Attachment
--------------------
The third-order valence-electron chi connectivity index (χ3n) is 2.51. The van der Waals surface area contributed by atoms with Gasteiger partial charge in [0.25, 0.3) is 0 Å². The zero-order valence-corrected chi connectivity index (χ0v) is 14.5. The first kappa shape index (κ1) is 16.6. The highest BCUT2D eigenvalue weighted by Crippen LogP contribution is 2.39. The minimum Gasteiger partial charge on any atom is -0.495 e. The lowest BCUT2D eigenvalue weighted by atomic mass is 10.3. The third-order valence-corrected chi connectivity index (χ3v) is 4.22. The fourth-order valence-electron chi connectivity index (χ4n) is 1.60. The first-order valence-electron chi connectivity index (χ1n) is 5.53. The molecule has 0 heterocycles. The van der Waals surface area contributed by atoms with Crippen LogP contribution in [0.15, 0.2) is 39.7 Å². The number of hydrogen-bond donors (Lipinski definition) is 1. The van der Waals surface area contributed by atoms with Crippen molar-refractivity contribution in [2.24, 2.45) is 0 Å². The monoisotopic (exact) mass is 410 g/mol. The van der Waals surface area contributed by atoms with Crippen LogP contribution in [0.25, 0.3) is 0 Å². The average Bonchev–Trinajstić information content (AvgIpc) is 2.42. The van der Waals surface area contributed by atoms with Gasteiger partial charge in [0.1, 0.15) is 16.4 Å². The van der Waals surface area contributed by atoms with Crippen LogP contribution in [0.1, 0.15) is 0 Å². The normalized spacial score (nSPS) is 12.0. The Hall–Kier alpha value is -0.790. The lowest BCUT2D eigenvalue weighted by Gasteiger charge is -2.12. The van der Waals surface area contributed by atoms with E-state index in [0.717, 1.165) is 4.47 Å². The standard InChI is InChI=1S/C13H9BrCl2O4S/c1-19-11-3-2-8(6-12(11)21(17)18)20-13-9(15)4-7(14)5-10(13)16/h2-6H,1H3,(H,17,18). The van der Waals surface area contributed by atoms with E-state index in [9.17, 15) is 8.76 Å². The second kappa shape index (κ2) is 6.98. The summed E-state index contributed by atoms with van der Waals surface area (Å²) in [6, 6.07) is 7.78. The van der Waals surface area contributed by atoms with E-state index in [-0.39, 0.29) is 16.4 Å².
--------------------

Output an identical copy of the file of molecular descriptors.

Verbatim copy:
The third-order valence-electron chi connectivity index (χ3n) is 2.51. The van der Waals surface area contributed by atoms with Gasteiger partial charge in [0.25, 0.3) is 0 Å². The zero-order valence-corrected chi connectivity index (χ0v) is 14.5. The first kappa shape index (κ1) is 16.6. The highest BCUT2D eigenvalue weighted by Crippen LogP contribution is 2.39. The minimum Gasteiger partial charge on any atom is -0.495 e. The lowest BCUT2D eigenvalue weighted by atomic mass is 10.3. The third-order valence-corrected chi connectivity index (χ3v) is 4.22. The fourth-order valence-electron chi connectivity index (χ4n) is 1.60. The first-order valence-electron chi connectivity index (χ1n) is 5.53. The molecule has 0 heterocycles. The van der Waals surface area contributed by atoms with Crippen LogP contribution in [0.15, 0.2) is 39.7 Å². The number of hydrogen-bond donors (Lipinski definition) is 1. The van der Waals surface area contributed by atoms with Crippen molar-refractivity contribution in [2.24, 2.45) is 0 Å². The monoisotopic (exact) mass is 410 g/mol. The van der Waals surface area contributed by atoms with Crippen LogP contribution in [0.25, 0.3) is 0 Å². The average Bonchev–Trinajstić information content (AvgIpc) is 2.42. The van der Waals surface area contributed by atoms with Gasteiger partial charge in [0.1, 0.15) is 16.4 Å². The van der Waals surface area contributed by atoms with Crippen LogP contribution in [0.1, 0.15) is 0 Å². The normalized spacial score (nSPS) is 12.0. The Hall–Kier alpha value is -0.790. The lowest BCUT2D eigenvalue weighted by Gasteiger charge is -2.12. The van der Waals surface area contributed by atoms with E-state index in [0.717, 1.165) is 4.47 Å². The standard InChI is InChI=1S/C13H9BrCl2O4S/c1-19-11-3-2-8(6-12(11)21(17)18)20-13-9(15)4-7(14)5-10(13)16/h2-6H,1H3,(H,17,18). The van der Waals surface area contributed by atoms with E-state index in [9.17, 15) is 8.76 Å². The second kappa shape index (κ2) is 6.98. The summed E-state index contributed by atoms with van der Waals surface area (Å²) in [6, 6.07) is 7.78. The van der Waals surface area contributed by atoms with E-state index in [-0.39, 0.29) is 16.4 Å².